Edit: I just checked my board, I mistook the 6500 model - I used the 6512 which was the one w/o the internal clock. The diff between 6501 & 6502 was the clock speed IIRC now. Also I used 7489 TTL memory with 74157 data selector chips to map the 12-bit max addressing per process to the memory space, the 4 MSB handled by the mapping table and the LSBs handled by the processor.
My System SpecsSystem Spec
.

13 Aug 2009   #44
chuckr

XP_Pro, W7_7201, W7RC.vhd, SciLinux5.3, Fedora12, Fedora9_2x, OpenSolaris_09-06
 
 

Quote   Quote: Originally Posted by ChuckR View Post
Liked that Z-80 (alternate register set for task-switching?), but Motorola 32-bit was my top choice, at the time...
Hah,
Happened across this:
(Dual register set: I remembered --> no Alzheimers yet)

Zilog Z80 - Wikipedia, the free encyclopedia

I believe that the Z80 was the workhorse of the Soviet Union in it's space and military sectors:
Solid, dependable, no-frills, no-nonsense, highly-reliable microprocessor.
Compatible with a 'lot-a-stuff'...

The follow-up Zilog Z8000 was also very interesting:
Zilog Z8000 - Wikipedia, the free encyclopedia
Quote:
Zilog Z8000 CPU was popular for desktop sized Unix machines. They allowed small businesses to run a true multi-user system and share resources (disk, printers) before networking was common.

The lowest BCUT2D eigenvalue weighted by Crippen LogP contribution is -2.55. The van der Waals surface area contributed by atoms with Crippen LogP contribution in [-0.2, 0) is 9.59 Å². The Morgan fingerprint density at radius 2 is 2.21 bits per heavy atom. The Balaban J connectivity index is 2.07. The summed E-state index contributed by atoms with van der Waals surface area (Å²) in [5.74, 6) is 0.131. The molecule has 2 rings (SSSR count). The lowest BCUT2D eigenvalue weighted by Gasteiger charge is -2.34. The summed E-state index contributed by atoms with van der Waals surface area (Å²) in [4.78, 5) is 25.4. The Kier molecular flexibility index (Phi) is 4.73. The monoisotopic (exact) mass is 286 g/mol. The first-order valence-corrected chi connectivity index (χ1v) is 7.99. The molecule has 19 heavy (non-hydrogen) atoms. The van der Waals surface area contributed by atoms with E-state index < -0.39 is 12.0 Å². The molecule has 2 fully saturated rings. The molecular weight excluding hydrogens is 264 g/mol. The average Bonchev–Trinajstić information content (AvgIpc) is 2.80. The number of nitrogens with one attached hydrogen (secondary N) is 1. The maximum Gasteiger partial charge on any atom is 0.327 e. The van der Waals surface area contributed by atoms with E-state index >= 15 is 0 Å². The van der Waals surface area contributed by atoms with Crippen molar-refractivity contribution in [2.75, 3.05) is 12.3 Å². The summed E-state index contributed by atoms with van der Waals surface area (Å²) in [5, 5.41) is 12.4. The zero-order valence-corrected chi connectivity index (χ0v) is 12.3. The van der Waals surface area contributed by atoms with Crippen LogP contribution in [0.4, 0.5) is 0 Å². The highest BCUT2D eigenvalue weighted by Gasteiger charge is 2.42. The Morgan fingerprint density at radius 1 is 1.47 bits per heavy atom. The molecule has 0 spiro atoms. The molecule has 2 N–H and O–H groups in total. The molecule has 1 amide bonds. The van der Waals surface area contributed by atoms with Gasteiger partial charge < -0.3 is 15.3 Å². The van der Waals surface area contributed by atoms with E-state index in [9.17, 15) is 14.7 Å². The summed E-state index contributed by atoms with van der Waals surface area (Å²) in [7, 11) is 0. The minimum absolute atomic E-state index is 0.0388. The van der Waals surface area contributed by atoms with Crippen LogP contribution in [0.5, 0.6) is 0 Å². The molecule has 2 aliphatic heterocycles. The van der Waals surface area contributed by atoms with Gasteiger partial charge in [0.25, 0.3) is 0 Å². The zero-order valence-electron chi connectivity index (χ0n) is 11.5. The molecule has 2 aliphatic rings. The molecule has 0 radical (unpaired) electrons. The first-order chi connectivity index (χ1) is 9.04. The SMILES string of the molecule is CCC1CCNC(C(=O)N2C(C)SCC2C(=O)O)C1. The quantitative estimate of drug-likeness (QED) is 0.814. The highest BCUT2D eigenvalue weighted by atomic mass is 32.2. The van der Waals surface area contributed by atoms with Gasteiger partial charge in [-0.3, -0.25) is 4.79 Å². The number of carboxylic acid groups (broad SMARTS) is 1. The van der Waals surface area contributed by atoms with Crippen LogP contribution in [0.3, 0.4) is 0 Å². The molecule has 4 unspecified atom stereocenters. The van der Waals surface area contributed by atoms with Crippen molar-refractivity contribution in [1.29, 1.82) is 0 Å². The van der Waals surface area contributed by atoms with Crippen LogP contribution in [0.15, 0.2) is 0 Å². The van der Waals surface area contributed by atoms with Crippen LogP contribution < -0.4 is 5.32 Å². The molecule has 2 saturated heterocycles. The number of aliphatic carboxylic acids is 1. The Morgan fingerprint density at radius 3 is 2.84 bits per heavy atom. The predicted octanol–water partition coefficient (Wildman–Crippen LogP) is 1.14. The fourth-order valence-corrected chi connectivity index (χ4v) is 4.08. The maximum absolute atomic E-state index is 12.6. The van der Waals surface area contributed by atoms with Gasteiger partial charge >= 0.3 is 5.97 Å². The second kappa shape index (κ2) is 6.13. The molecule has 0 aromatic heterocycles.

There was both a user mode and a supervisor mode.
I don't think Windows 7 can do this today, can it?
Quote:
The reported inclusion of the device within military designs,[1] perhaps provides an explanation for the continued survival of the Z8000 today, in the shape of the Z16C01/02 Serial Communication Controllers (Zilog SCC). Indeed, an active order code and datasheet may still be located upon the Zilog website.
This **** was really fascinating when BillyG and SteveB were writing Basic and pumping the "Seattle Computer Corporation's" 8086/DOS to IBM...
My System SpecsSystem Spec
14 Aug 2009   #45
DJG

 

Quote   Quote: Originally Posted by ChuckR View Post
Hah,
Happened across this:
(Dual register set: I remembered --> no Alzheimers yet)

Zilog Z80 - Wikipedia, the free encyclopedia

I believe that the Z80 was the workhorse of the Soviet Union in it's space and military sectors:
Solid, dependable, no-frills, no-nonsense, highly-reliable microprocessor.
Compatible with a 'lot-a-stuff'...

The follow-up Zilog Z8000 was also very interesting:
Zilog Z8000 - Wikipedia, the free encyclopedia
I don't think Windows 7 can do this today, can it?
This **** was really fascinating when BillyG and SteveB were writing Basic and pumping the "Seattle Computer Corporation's" 8086/DOS to IBM...
The cool thing about the Z80 was that the dual register sets could be switched in one tick, although you couldn't use them both simultaneously. This gave it a high compatibility with the 8080.

FYI, I was the Zilog Eastern Region Systems Engineer during 1981-82 responsible for the Eastern US & Canada, based out of the Radio City Music Hall building in NYC . I actually had a Z-8000 based system from Zilog / Exxon - a mini-tower that weighed about 100lbs. - which I finally threw out a couple of months ago during some heavy house cleaning.
My System SpecsSystem Spec